Posted on September 21, 2022
The Bureau of Ocean Energy Management’s action was required by the climate bill that was signed Aug. 16 — a disappointment to environmentalists who worry about the climate impacts of offshore drilling, but praised by industry as a return to longstanding practice after an 18-month delay imposed by the Biden administration.
The bill had a 30-day deadline for accepting the bids. It also requires the bureau to reschedule three sales that had been put on hold by a moratorium ordered by President Joe Biden, with the first of them to be held by Dec. 31.
“We are pleased that the Department of the Interior has finally offered the first offshore leases of this administration, but it is disappointing that it took 19 months and an act of Congress to get us to this point,” said Cole Ramsey, vice president of upstream policy for the American Petroleum Institute.
The Bureau of Ocean Energy Management said Wednesday that it had accepted 307 valid high bids totaling just under $189.9 million from the November 2021 sale “in compliance with congressional direction.” Companies bid on about 2% of the tracts offered for sale in the Gulf of Mexico.
“Leases resulting from this sale include stipulations to protect biologically sensitive resources, mitigate potential adverse effects on protected species, and avoid potential ocean user conflicts,” the agency said in a news release.
U.S. Sen. Joe Manchin, the West Virginia Democrat who got the lease sale provisions into the law, said, “Our federal oil and gas leasing programs are critical to American energy security, and these offshore leases will provide the market signals necessary to help ease the pain Americans are feeling from record inflation and high energy prices.”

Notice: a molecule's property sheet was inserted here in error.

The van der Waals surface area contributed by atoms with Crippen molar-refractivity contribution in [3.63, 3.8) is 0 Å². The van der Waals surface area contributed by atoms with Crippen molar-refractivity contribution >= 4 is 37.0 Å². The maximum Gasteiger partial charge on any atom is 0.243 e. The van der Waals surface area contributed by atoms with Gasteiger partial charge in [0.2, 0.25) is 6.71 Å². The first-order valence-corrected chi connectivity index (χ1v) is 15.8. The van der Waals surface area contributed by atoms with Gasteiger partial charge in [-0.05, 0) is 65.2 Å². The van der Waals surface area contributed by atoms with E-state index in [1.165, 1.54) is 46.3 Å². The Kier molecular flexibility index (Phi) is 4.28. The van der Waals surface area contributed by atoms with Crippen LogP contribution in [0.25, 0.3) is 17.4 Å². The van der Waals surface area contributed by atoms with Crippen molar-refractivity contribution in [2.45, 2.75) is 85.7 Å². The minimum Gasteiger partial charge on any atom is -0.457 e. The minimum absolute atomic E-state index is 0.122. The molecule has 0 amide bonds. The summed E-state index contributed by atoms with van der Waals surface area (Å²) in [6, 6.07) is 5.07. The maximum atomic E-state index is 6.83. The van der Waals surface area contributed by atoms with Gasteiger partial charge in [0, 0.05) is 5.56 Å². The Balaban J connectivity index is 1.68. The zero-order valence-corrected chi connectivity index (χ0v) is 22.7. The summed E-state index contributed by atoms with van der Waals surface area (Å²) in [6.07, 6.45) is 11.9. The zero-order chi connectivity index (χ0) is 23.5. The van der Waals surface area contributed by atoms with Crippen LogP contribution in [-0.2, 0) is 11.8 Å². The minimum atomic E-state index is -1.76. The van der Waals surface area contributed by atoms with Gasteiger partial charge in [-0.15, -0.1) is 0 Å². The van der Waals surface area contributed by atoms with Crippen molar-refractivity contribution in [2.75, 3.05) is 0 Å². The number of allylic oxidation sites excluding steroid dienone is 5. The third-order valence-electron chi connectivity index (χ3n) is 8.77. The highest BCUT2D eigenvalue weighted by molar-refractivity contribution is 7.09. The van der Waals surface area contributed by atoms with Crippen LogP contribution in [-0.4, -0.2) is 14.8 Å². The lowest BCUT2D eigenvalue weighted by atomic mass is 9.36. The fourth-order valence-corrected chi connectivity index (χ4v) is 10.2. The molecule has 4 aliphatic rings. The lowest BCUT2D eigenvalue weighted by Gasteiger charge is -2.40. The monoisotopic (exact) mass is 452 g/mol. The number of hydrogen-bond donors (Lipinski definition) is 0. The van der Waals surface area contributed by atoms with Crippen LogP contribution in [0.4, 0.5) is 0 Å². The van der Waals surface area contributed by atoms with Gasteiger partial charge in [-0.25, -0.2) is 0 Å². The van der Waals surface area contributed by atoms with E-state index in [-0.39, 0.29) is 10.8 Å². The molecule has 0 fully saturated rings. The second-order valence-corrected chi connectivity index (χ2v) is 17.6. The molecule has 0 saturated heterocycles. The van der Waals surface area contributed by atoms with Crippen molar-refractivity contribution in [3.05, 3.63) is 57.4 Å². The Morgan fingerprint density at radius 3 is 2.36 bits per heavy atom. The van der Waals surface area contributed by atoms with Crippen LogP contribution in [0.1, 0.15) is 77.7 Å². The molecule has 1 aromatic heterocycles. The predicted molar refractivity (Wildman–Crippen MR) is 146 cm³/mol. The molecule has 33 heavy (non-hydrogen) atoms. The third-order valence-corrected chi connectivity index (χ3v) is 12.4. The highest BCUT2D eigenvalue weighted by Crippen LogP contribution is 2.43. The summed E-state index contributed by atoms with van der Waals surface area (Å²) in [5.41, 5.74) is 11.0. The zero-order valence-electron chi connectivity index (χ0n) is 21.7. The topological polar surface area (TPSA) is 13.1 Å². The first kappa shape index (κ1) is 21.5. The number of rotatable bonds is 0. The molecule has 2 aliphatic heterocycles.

Miyoko Sakashita, director of the oceans program at the Center for Biological Diversity, an environmental nonprofit, called the congressional order a huge disappointment.
“Congress just gave the greenlight to a lease sale that was found unlawful. That’s a serious blow to our climate and Gulf ecosystems, which have already suffered so much from oil industry pollution,” she said.
The judge’s order in February said the Biden administration had failed to adequately consider the sale’s effect on planet-warming greenhouse gas emissions. U.S. District Judge Rudolph Contreras in Washington said Interior could decide whether to scrap the sale, undertake a fresh review or take other steps.
The National Ocean Industries Association, which represents offshore energy companies, said, “Communities along the Gulf Coast and throughout the country rely upon Gulf of Mexico oil and gas development for good-paying jobs, affordable energy supplies, and important funding for local infrastructure needs, coastal restoration and resiliency, and parks and recreation programs.”
The previous lease sale, in November 2020, had brought $120.9 million in high bids on 93 tracts. Seven of those bids, totaling $9.3 million, were rejected as too low.
In a separate action, the Center for Biological Diversity asked the Environmental Protection Agency on Wednesday to forbid companies to discharge fracking waste into the ocean.
It said trade-secret protections in current rules for permits governing oil industry discharges into the Gulf of Mexico mean EPA “often does not know what chemicals are used.”
As of 2016, it said, EPA had identified nearly 1,100 chemicals used in hydraulic fracturing and more than 500 found in water that comes up with oil and gas. The agency “has little to no information regarding the impacts of many of these chemicals on human and marine environments,” it said.
A proposed new permit for the western Gulf of Mexico “would allow more of the same,” the organization said in public comments about a two-year industry study to assess discharges.
The climate bill’s requirement for offshore lease sales is likely to increase offshore drilling and fracking, the group said.
“With offshore drilling set to surge, the Biden administration needs to stop oil and gas companies from poisoning the Gulf of Mexico with fracking waste,” Kristin Carden, a senior scientist at the center, said in a news release.
National Ocean Industries Association President Erik Milito responded, “This is a complete misunderstanding of offshore production processes and does not reflect the actual science and engineering behind how U.S. offshore oil and gas is actually produced. Performance-based limits provide strict controls on the fluids that are discharged and ensure a sound, risk-based approach to protecting the environment.”
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